Rent Shop Volunteer Join

Q. Who is Mr. Smarty Plants?

A: There are those who suspect Wildflower Center volunteers are the culpable and capable culprits. Yet, others think staff members play some, albeit small, role. You can torture us with your plant questions, but we will never reveal the Green Guru's secret identity.

Help us grow by giving to the Plant Database Fund or by becoming a member

Did you know you can access the Native Plant Information Network with your web-enabled smartphone?

Share

Ask Mr. Smarty Plants

Ask Mr. Smarty Plants is a free service provided by the staff and volunteers at the Lady Bird Johnson Wildflower Center.

Search Smarty Plants
See a list of all Smarty Plants questions

Please forgive us, but Mr. Smarty Plants has been overwhelmed by a flood of mail and must take a break for awhile to catch up. We hope to be accepting new questions again soon. Thank you!

Need help with plant identification, visit the plant identification page.

 
rate this answer
1 rating

Thursday - June 08, 2006

From: Minneapolis, MN
Region: Midwest
Topic: General Botany, Soils
Title: Plants adding calcium to soil
Answered by: Joe Marcus and Dean Garrett

QUESTION:

Hi, I am looking for a resource to help determine the functions of native plants. For instance, nitrogen fixing can be found in Indigo, Lead plant, lupines. Are there other plants that add back calcium? Also, I'm looking for a resource that states planting guidelines for the native plants for home scale landscaping. I've cleared my front slope and planted natives 2 years ago, but wanting to add more density without encroaching on existing root structures etc. Thanks so much for your time!

ANSWER:

As far as we know, there are no plants that fix calcium in the way that leguminous plants fix nitrogen. Calcium isn't as important to plants as nitrogen, phosphorus, and potassium, so no mechanisms have evolved that enable plants to insure its presence in the soil.

If what you're wanting to do is alter an acidic (low pH) soil to make it more calcareous (higher in calcium carbonate) in order to plant species that require a higher pH, our recommendation would be to instead use locally native plants that prefer the region's acidic soils. If the natural calcium carbonate that your soil originally had has been stripped out for some reason, supplementing your soil with lime or applying a top dressing of compost with ground eggshell added can help. Compost from the fallen leaves of locally native plants can also work to restore a regionally appropriate pH balance to your soil.

For plant recommendations, since I don't know what natives you've planted and what the size of your lot is, I'm going to refer you to our regional factpack for the Midwest, the Minnesota Native Plant Society, and the Twin Cities chapter of the Wild Ones for help. The latter two organizations have extensive experience working with native plants and very helpful resources on their websites. They may also be able to help answer questions about your soil.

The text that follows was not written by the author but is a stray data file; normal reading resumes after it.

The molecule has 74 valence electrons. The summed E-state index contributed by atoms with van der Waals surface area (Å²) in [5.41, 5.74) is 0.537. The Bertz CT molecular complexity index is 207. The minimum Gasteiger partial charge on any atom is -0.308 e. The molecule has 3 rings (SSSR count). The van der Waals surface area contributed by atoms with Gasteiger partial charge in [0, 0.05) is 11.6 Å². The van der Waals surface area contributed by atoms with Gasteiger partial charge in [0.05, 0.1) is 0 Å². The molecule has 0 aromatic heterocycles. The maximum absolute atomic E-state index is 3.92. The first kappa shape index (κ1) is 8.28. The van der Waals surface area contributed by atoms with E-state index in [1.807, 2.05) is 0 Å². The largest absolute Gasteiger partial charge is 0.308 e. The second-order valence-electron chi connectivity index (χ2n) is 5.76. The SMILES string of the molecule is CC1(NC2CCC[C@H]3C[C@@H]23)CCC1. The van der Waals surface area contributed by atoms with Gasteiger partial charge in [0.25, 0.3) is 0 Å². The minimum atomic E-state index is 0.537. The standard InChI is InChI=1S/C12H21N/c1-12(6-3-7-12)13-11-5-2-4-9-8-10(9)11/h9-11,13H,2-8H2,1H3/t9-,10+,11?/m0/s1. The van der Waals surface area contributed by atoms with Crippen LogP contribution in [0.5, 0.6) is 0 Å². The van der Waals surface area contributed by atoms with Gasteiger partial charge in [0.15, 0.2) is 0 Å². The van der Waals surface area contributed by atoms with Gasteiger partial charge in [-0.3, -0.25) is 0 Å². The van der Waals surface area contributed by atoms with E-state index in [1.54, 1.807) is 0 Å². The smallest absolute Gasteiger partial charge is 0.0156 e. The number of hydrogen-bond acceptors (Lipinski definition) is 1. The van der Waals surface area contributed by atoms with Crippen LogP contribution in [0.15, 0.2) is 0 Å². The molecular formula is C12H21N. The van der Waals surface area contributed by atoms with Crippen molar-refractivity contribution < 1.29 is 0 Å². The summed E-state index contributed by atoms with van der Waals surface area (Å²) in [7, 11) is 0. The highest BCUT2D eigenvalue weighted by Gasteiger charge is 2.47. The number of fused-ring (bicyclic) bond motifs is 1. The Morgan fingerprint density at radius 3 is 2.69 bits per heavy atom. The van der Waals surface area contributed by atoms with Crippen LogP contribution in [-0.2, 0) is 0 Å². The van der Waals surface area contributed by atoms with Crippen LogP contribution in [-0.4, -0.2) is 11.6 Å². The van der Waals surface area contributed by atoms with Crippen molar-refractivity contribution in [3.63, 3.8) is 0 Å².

More Soils Questions

Privacy screen shrubs for Butler PA
August 09, 2013 - Here is what I want in a bush: native to Western Pa.(Southern Butler County), appropriate for a horse pasture,fast growing, not too aggressive (I will mow around it regularly and can prune occasionall...
view the full question and answer

Growing bluebonnets in pot in Flower Mound TX
November 01, 2011 - We received a package of bluebonnet seeds along with the DVD Wildflowers: Seeds of History as a gift. In the film, Andrea DeLong mentions that bluebonnets did not grow well in a rich organic soil. W...
view the full question and answer

Erosion control on slope from Columbia SC
April 25, 2013 - We are in the process of having a new home built in Columbia South Carolina. Part of the front yard has a steep slope starting approximately four feet from the corner of the house and running to the ...
view the full question and answer

What hydrangeas can be grown in Austin?
June 02, 2011 - I was told that oak leaf hydrangea was the only hydrangea variety that could be successfully grown in Austin TX. My oakleaf hydrangea is doing great and I would like to plant other varieties. Can you...
view the full question and answer

Failure to thrive of desert willow in Wimberley TX
August 10, 2010 - I have a desert willow. It is always, whether I water it or leave it alone, yellow/ brown leaves, dark spots on the leaves, losing leaves. now it looks sad and not very healthy. Can you please tell m...
view the full question and answer

Support the Wildflower Center by Donating Online or Becoming a Member today.